SIMON BROWN: I take your point on that, and it goes back to your original statement right up front, which was quite simply that, as investors, we want to find the best place to invest. Now there are some great companies on our JSE, but we don’t want to be restricted to that. We want to be able to say [that] at points in time there are great companies in the rest of the world, and it’s a big market out there.

ATTILA KADIKOY: Yes. And we’re not the youngest people on the block. You will recall before the 2008 global financial crisis [in] the global economy there was more normal. There was interest, there was a bit of inflation. And with [Alan] Greenspan starting the rate-cut cycle, it got close to zero.

In 2008 we had this huge crisis, and since then we’ve had this abnormal environment where there’s been almost – globally, of course I’m talking about – minimal or zero inflation, zero interest rates, maybe even negative interest rates, and a huge amount of liquidity.

That cycle ended in 2022 and now you have, let’s call it, a risk-free rate of almost 5% on the US dollar. That is the US government saying to you, I will pay you 5% per annum if you buy my Treasury bill or my bonds. That’s a substantial amount of return, even on fixed income now, that one cannot ignore.

And there have been arguments I’ve heard like linking the weakness in the rand in the last year, year-and-a-half, to Reg 28, while I would recommend listeners to look at the dollar index on their computers at [the US dollar Index Chart] DXY, and whenever you see volatility in your currency, check if it’s just your currency or the US dollar, for example, appreciating. You’ll see it’s to do with the rate cycle.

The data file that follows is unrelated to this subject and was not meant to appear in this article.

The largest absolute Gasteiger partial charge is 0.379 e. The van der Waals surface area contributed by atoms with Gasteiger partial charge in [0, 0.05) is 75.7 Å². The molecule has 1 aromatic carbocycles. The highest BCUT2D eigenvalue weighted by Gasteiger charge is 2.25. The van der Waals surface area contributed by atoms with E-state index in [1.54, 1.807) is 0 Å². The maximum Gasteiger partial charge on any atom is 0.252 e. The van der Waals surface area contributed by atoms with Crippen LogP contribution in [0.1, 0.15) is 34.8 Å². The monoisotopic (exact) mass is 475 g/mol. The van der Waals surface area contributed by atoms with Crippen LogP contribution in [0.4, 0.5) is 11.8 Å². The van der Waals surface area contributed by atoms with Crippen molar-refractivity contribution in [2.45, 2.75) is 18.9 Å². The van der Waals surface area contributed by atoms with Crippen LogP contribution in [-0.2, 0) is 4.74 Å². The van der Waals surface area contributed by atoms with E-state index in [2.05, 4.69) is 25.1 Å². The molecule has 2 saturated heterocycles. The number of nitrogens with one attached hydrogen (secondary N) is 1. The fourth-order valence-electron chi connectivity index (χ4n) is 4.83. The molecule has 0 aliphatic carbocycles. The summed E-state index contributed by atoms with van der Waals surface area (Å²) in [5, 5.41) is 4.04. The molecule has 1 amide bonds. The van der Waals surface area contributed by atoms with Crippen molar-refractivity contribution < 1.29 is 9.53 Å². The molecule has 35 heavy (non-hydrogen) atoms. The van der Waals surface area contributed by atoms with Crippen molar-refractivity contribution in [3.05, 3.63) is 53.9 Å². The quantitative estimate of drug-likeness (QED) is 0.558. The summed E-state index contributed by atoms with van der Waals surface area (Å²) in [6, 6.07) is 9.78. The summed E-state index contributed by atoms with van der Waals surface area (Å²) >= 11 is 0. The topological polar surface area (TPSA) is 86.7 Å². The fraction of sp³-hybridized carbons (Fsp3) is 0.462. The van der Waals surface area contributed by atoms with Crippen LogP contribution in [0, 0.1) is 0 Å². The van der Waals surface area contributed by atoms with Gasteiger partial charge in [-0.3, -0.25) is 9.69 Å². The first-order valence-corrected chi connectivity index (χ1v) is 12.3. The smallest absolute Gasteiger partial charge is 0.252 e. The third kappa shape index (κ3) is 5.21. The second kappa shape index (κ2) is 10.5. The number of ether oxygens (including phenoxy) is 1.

Since 2022 the dollar has been appreciating pretty much against every currency.

SIMON BROWN: That’s a good point because, as South Africans – and I often wonder if other emerging markets are the same – we kind of look at our rand as the rest of the world sort of voting on us. Every time it’s weaker we feel like the Proteas, and when it’s stronger we feel like the Springboks. But truthfully, more often than not we are just a buoy on the ocean. And it’s all about what the dollar is doing.

That comes back to that point – you want to be investing where the money is and, truthfully, a lot of that is the largest market in the world, and 5% on US government debt. That is a phenomenal return.

ATTILA KADIKOY: Yes. Look, we are global investors. We manage globally diversified portfolios. For example last year, believe or not, the best market for us was Japan.


ATTILA KADIKOY: [That was] due to the weak yen, and our Japanese position appreciated over 20%. Now, that’s something a South African investor benefits from. Money, like we said, will be spent in South Africa at the end of the day. But you only benefit from this by investing in a globally diversified portfolio.

SIMON BROWN: Yes, of course.

ATTILA KADIKOY: And that’s only a portion of your total assets.

SIMON BROWN: Yes. And that Reg 28 gets wrapped up. There’s tax, you get yourself an annuity, there’s tax, so you’re going to pay it all back in tax. We’ll leave it there.

Attila Kadikoy at Levantine & Co, I appreciate the early morning insights.